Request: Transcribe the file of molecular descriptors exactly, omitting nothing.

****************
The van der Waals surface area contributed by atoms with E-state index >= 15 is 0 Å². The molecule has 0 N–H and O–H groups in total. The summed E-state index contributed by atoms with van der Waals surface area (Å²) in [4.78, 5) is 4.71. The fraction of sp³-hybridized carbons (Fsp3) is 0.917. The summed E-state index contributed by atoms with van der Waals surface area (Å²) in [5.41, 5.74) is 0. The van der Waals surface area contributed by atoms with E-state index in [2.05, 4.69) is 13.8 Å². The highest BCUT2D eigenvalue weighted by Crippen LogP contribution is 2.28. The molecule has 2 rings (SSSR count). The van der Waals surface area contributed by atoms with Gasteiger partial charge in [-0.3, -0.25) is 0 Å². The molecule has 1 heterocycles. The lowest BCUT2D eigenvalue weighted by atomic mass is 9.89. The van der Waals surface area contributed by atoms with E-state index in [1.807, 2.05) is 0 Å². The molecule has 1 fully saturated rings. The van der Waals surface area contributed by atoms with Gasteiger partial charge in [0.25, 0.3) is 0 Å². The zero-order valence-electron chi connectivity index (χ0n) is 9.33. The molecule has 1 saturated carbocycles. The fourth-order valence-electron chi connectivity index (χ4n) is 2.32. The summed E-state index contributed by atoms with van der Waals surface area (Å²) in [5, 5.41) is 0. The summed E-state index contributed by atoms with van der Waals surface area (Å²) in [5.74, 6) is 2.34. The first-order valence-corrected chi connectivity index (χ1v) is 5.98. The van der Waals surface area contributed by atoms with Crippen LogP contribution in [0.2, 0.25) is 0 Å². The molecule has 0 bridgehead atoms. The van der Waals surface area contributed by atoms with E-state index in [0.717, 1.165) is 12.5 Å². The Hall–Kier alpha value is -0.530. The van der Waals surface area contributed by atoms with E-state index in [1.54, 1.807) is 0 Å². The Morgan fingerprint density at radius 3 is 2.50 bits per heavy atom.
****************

The van der Waals surface area contributed by atoms with E-state index >= 15 is 0 Å². The molecule has 0 N–H and O–H groups in total. The summed E-state index contributed by atoms with van der Waals surface area (Å²) in [4.78, 5) is 4.71. The fraction of sp³-hybridized carbons (Fsp3) is 0.917. The summed E-state index contributed by atoms with van der Waals surface area (Å²) in [5.41, 5.74) is 0. The van der Waals surface area contributed by atoms with E-state index in [2.05, 4.69) is 13.8 Å². The highest BCUT2D eigenvalue weighted by Crippen LogP contribution is 2.28. The molecule has 2 rings (SSSR count). The van der Waals surface area contributed by atoms with Gasteiger partial charge in [-0.3, -0.25) is 0 Å². The molecule has 1 heterocycles. The lowest BCUT2D eigenvalue weighted by atomic mass is 9.89. The van der Waals surface area contributed by atoms with E-state index in [1.807, 2.05) is 0 Å². The molecule has 1 fully saturated rings. The van der Waals surface area contributed by atoms with Gasteiger partial charge in [0.25, 0.3) is 0 Å². The zero-order valence-electron chi connectivity index (χ0n) is 9.33. The molecule has 1 saturated carbocycles. The fourth-order valence-electron chi connectivity index (χ4n) is 2.32. The summed E-state index contributed by atoms with van der Waals surface area (Å²) in [5, 5.41) is 0. The summed E-state index contributed by atoms with van der Waals surface area (Å²) in [5.74, 6) is 2.34. The first-order valence-corrected chi connectivity index (χ1v) is 5.98. The van der Waals surface area contributed by atoms with Crippen LogP contribution in [0.2, 0.25) is 0 Å². The molecule has 0 bridgehead atoms. The van der Waals surface area contributed by atoms with E-state index in [0.717, 1.165) is 12.5 Å². The Hall–Kier alpha value is -0.530. The van der Waals surface area contributed by atoms with E-state index in [1.54, 1.807) is 0 Å². The Morgan fingerprint density at radius 3 is 2.50 bits per heavy atom.